Supplements associated with easing the pain of Rheumatoid Arthritis are very popular, but should be taken with caution and under the supervision of your physician or homoeopathist. One of the most common supplements for overall joint health is chondroitin sulfate and glucosamine; these work together to form and strengthen joints, cartilage, tendons and ligaments. MSM (methylsulfonylmethane) is usually combined with the aforementioned, due to its anti-inflammatory and joint repair properties. Some other supplements to include in the list are bromelain, found in fresh pineapple; sea cucumber, vitamin E, calcium, magnesium plus copper, vitamin D3 and zinc.

Herbs associated with joint and bone health are; alfalfa, kelp, boswellia, cat's claw, feverfew, cayenne, nettle leaf, turmeric willow bark and yucca. These can be used in combination, as poultices and rubs. A very effective combination is a mixture of wintergreen oil and capsaicin the mixture might sting at first, but most people report a lessening of pain and more flexibility.

There is no need to suffer from the pain of RA. All that is needed is knowledge and a willingness to modify the lifestyle to include healthy, natural foods that aid the body in defending itself against inflammation and pain. There may not be a "cure" for RA, but management of the symptoms can increase the quality of life.

Does Rheumatoid Arthritis Treatment Increase the Risk of Cancer?

Rheumatoid arthritis (RA) is the most common inflammatory form of arthritis, affecting more than 2 million Americans. It is a chronic, systemic, autoimmune disease which has no known cure, but which is capable of being put into remission.

A major evolution in therapy has occurred in the last fifteen years with the advent of what are known as biologic therapies.

These treatments are designed to act as laser-guided bullets, using proteins to knock out or intercept the abnormal messengers produced by inflammatory cells that cause rheumatoid arthritis to exist.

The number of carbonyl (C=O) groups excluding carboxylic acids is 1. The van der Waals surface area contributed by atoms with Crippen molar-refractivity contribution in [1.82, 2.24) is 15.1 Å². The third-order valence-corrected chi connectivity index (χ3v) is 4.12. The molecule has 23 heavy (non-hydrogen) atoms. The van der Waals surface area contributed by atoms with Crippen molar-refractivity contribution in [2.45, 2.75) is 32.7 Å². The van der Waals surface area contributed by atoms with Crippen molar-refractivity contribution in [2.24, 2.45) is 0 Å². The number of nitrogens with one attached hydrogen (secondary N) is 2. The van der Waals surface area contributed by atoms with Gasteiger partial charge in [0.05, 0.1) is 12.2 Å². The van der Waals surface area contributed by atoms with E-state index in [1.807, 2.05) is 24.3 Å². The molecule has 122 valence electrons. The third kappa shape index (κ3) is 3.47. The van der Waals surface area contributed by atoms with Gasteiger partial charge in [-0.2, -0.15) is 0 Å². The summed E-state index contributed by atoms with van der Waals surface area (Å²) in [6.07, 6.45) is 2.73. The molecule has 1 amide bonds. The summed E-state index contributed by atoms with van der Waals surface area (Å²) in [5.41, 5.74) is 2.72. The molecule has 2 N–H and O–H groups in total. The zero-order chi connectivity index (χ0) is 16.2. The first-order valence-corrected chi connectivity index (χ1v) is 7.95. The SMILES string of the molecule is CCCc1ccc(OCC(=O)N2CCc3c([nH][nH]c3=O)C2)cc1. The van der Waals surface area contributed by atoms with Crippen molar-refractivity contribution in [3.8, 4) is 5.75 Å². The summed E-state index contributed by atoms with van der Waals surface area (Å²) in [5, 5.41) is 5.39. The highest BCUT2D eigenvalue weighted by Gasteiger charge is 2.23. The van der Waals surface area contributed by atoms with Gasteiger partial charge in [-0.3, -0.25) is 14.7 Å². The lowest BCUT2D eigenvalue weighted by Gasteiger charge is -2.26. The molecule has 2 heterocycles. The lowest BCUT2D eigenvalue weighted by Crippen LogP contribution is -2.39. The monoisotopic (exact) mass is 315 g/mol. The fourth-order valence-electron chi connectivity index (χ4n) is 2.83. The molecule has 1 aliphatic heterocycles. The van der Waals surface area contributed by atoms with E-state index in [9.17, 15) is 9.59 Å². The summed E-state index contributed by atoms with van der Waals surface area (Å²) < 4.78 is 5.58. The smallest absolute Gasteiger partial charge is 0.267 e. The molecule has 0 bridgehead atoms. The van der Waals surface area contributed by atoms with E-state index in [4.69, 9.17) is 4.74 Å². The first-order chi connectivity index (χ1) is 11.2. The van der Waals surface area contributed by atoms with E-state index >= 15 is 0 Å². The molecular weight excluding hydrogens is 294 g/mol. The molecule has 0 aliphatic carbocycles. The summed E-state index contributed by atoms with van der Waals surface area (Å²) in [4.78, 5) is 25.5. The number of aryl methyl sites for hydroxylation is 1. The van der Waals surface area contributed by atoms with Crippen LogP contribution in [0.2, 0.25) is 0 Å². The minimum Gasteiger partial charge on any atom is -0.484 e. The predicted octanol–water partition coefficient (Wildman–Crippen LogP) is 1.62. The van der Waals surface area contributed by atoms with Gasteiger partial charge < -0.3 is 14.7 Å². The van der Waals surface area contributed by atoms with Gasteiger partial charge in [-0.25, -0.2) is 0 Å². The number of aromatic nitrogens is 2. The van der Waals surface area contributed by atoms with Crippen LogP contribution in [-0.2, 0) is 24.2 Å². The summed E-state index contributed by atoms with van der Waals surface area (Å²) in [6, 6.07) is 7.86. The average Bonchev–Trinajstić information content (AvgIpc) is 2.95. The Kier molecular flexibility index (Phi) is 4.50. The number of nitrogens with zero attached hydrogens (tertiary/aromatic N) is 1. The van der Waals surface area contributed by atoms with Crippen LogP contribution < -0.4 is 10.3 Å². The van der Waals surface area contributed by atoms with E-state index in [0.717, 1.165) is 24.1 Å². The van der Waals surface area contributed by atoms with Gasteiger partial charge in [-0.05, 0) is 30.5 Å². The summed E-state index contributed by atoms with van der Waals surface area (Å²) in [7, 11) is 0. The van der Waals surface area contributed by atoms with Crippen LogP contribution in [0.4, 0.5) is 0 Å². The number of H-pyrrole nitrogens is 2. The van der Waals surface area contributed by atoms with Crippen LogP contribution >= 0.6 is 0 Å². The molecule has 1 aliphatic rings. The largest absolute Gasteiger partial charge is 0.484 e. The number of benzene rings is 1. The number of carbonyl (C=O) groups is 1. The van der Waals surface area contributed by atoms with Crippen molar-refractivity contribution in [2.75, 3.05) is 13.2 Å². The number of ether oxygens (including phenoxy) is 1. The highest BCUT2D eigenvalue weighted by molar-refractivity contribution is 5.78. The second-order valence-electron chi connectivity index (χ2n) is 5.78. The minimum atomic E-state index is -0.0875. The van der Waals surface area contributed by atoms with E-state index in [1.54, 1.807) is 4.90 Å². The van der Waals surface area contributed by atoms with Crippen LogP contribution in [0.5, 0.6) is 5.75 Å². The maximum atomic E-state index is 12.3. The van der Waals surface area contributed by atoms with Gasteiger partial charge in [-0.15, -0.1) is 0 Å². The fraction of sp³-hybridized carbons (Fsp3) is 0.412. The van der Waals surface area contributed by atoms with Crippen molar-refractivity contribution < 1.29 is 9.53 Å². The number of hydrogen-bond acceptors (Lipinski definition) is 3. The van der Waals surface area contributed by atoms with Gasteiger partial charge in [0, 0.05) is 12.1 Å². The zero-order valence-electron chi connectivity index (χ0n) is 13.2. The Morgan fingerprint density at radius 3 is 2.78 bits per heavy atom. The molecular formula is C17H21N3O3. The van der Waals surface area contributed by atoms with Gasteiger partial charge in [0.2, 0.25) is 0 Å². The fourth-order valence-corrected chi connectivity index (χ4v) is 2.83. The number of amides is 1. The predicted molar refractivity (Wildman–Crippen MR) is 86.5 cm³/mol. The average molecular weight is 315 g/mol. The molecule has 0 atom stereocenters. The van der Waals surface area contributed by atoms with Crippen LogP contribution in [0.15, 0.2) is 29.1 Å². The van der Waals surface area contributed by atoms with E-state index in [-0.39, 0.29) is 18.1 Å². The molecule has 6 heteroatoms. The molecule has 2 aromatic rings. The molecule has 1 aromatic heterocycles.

The obvious question raised by both patients as well as rheumatologists is this: What are the risks associated with "toying" with the immune system?

The answers appear to be the following: there is an increased risk of opportunistic infection, indicating the need to warn patients about exposure to different bacteria and fungi. Tuberculosis is a particularly dangerous "bug" to keep patients away from. Regular testing for tuberculosis is recommended.

Immunologic side effects such as neurologic disorders are also a potential threat. A multiple-sclerosis-like disorder has been seen in some patients.

Nonetheless, biologics, so far, seem to have an acceptable risk benefit ratio.

One question that has been posed by many is... "What about an increased risk for cancer?"

A recent study sheds some sobering light on this... but not in the way one might think. The conclusions reached by a study looking at data from the British Society for Rheumatology Biologics Register showed a 50 per cent increase in the risk of getting cancer in RA patients not treated with biologic therapy!

There has been a well-established link between RA and non-Hodgkins lymphoma. However, the Registry data indicates the risk for RA and contracting cancer is increased about 50 per cent. The population assessed was patients with the disease who were being treated with methotrexate alone. The study included 3,727 patients enrolled in the registry between 2002 and 2008.

Among the 148 malignancies, there were melanoma, lung cancer, breast cancer, and colorectal cancer. In addition, there were 20 patients who developed either non-Hodgkins lymphoma or Hodgkin's disease.

Another smaller British study looked at the risk of cancer in patients treated with anti-TNF therapies. What they found were numbers similar to patients not treated with biologics. There was an increased risk of lymphoma and an increased risk of skin cancers in general. What was different was that in this group, there was also an increased risk of malignant melanoma. This latter was the major differentiating feature between the two groups.

So bottom line: It appears that anti-TNF therapy for rheumatoid arthritis carries the same risk for cancer as does the underlying disease. One exception is the increased risk of malignant melanoma.